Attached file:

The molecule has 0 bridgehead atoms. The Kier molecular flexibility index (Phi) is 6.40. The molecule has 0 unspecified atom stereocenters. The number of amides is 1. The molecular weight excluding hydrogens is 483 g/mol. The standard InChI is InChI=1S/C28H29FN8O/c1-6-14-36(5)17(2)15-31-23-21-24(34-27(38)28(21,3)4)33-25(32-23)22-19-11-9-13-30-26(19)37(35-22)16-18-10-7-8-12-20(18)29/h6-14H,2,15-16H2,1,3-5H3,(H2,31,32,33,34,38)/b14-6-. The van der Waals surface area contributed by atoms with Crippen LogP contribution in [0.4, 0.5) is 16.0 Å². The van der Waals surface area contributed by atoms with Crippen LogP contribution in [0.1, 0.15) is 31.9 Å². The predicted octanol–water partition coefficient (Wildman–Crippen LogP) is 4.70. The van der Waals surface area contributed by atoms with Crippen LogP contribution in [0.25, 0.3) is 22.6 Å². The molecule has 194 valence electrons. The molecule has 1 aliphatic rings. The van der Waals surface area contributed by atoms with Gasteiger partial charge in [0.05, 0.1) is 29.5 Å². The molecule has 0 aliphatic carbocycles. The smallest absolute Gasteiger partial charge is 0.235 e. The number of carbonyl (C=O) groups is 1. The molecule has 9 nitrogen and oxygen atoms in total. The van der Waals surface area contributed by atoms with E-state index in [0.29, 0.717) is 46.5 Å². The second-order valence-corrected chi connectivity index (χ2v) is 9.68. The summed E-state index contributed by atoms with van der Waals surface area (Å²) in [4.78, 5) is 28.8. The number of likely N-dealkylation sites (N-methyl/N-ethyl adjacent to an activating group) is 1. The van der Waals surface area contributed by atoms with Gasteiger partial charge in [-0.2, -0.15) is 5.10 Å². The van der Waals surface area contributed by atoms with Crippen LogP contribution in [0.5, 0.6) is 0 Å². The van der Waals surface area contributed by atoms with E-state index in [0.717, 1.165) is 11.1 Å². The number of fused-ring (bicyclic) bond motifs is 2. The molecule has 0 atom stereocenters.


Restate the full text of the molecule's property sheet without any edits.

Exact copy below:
The molecule has 0 bridgehead atoms. The Kier molecular flexibility index (Phi) is 6.40. The molecule has 0 unspecified atom stereocenters. The number of amides is 1. The molecular weight excluding hydrogens is 483 g/mol. The standard InChI is InChI=1S/C28H29FN8O/c1-6-14-36(5)17(2)15-31-23-21-24(34-27(38)28(21,3)4)33-25(32-23)22-19-11-9-13-30-26(19)37(35-22)16-18-10-7-8-12-20(18)29/h6-14H,2,15-16H2,1,3-5H3,(H2,31,32,33,34,38)/b14-6-. The van der Waals surface area contributed by atoms with Crippen LogP contribution in [0.4, 0.5) is 16.0 Å². The van der Waals surface area contributed by atoms with Crippen LogP contribution in [0.1, 0.15) is 31.9 Å². The predicted octanol–water partition coefficient (Wildman–Crippen LogP) is 4.70. The van der Waals surface area contributed by atoms with Crippen LogP contribution in [0.25, 0.3) is 22.6 Å². The molecule has 194 valence electrons. The molecule has 1 aliphatic rings. The van der Waals surface area contributed by atoms with Gasteiger partial charge in [0.05, 0.1) is 29.5 Å². The molecule has 0 aliphatic carbocycles. The smallest absolute Gasteiger partial charge is 0.235 e. The number of carbonyl (C=O) groups is 1. The molecule has 9 nitrogen and oxygen atoms in total. The van der Waals surface area contributed by atoms with E-state index in [0.29, 0.717) is 46.5 Å². The second-order valence-corrected chi connectivity index (χ2v) is 9.68. The summed E-state index contributed by atoms with van der Waals surface area (Å²) in [4.78, 5) is 28.8. The number of likely N-dealkylation sites (N-methyl/N-ethyl adjacent to an activating group) is 1. The van der Waals surface area contributed by atoms with Gasteiger partial charge in [-0.2, -0.15) is 5.10 Å². The van der Waals surface area contributed by atoms with Crippen LogP contribution in [0.5, 0.6) is 0 Å². The van der Waals surface area contributed by atoms with E-state index in [0.717, 1.165) is 11.1 Å². The number of fused-ring (bicyclic) bond motifs is 2. The molecule has 0 atom stereocenters.